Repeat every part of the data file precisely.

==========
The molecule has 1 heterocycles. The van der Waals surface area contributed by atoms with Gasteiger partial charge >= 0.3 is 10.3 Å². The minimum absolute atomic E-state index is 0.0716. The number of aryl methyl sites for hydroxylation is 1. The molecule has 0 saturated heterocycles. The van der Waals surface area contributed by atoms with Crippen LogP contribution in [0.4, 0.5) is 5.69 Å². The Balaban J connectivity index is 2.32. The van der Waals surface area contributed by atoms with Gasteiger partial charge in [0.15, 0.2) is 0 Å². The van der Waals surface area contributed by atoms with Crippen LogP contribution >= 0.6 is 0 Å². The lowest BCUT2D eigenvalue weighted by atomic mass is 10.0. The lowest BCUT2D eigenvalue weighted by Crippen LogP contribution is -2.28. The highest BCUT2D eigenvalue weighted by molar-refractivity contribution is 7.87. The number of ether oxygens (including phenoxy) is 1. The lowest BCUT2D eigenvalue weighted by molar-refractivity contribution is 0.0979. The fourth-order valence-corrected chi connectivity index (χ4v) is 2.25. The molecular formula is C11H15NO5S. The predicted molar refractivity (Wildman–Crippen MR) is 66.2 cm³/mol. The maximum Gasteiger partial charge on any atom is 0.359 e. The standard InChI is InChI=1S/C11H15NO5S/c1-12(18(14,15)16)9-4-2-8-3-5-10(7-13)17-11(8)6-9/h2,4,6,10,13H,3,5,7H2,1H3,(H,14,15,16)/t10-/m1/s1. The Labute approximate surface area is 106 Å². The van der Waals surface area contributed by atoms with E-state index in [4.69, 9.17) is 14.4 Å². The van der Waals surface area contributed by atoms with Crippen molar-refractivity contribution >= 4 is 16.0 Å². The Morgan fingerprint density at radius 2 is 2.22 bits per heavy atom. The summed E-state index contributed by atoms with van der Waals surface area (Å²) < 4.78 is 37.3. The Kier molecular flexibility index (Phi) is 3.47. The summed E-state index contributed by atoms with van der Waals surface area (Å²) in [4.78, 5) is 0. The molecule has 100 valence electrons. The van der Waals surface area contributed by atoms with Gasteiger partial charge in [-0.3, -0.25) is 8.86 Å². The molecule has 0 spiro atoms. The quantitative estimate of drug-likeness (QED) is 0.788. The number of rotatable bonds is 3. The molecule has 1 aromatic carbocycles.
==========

The molecule has 1 heterocycles. The van der Waals surface area contributed by atoms with Gasteiger partial charge >= 0.3 is 10.3 Å². The minimum absolute atomic E-state index is 0.0716. The number of aryl methyl sites for hydroxylation is 1. The molecule has 0 saturated heterocycles. The van der Waals surface area contributed by atoms with Crippen LogP contribution in [0.4, 0.5) is 5.69 Å². The Balaban J connectivity index is 2.32. The van der Waals surface area contributed by atoms with Gasteiger partial charge in [0.15, 0.2) is 0 Å². The van der Waals surface area contributed by atoms with Crippen LogP contribution >= 0.6 is 0 Å². The lowest BCUT2D eigenvalue weighted by atomic mass is 10.0. The lowest BCUT2D eigenvalue weighted by Crippen LogP contribution is -2.28. The highest BCUT2D eigenvalue weighted by molar-refractivity contribution is 7.87. The number of ether oxygens (including phenoxy) is 1. The lowest BCUT2D eigenvalue weighted by molar-refractivity contribution is 0.0979. The fourth-order valence-corrected chi connectivity index (χ4v) is 2.25. The molecular formula is C11H15NO5S. The predicted molar refractivity (Wildman–Crippen MR) is 66.2 cm³/mol. The maximum Gasteiger partial charge on any atom is 0.359 e. The standard InChI is InChI=1S/C11H15NO5S/c1-12(18(14,15)16)9-4-2-8-3-5-10(7-13)17-11(8)6-9/h2,4,6,10,13H,3,5,7H2,1H3,(H,14,15,16)/t10-/m1/s1. The Labute approximate surface area is 106 Å². The van der Waals surface area contributed by atoms with E-state index in [4.69, 9.17) is 14.4 Å². The van der Waals surface area contributed by atoms with Crippen molar-refractivity contribution >= 4 is 16.0 Å². The Morgan fingerprint density at radius 2 is 2.22 bits per heavy atom. The summed E-state index contributed by atoms with van der Waals surface area (Å²) < 4.78 is 37.3. The Kier molecular flexibility index (Phi) is 3.47. The summed E-state index contributed by atoms with van der Waals surface area (Å²) in [4.78, 5) is 0. The molecule has 100 valence electrons. The van der Waals surface area contributed by atoms with Gasteiger partial charge in [-0.3, -0.25) is 8.86 Å². The molecule has 0 spiro atoms. The quantitative estimate of drug-likeness (QED) is 0.788. The number of rotatable bonds is 3. The molecule has 1 aromatic carbocycles.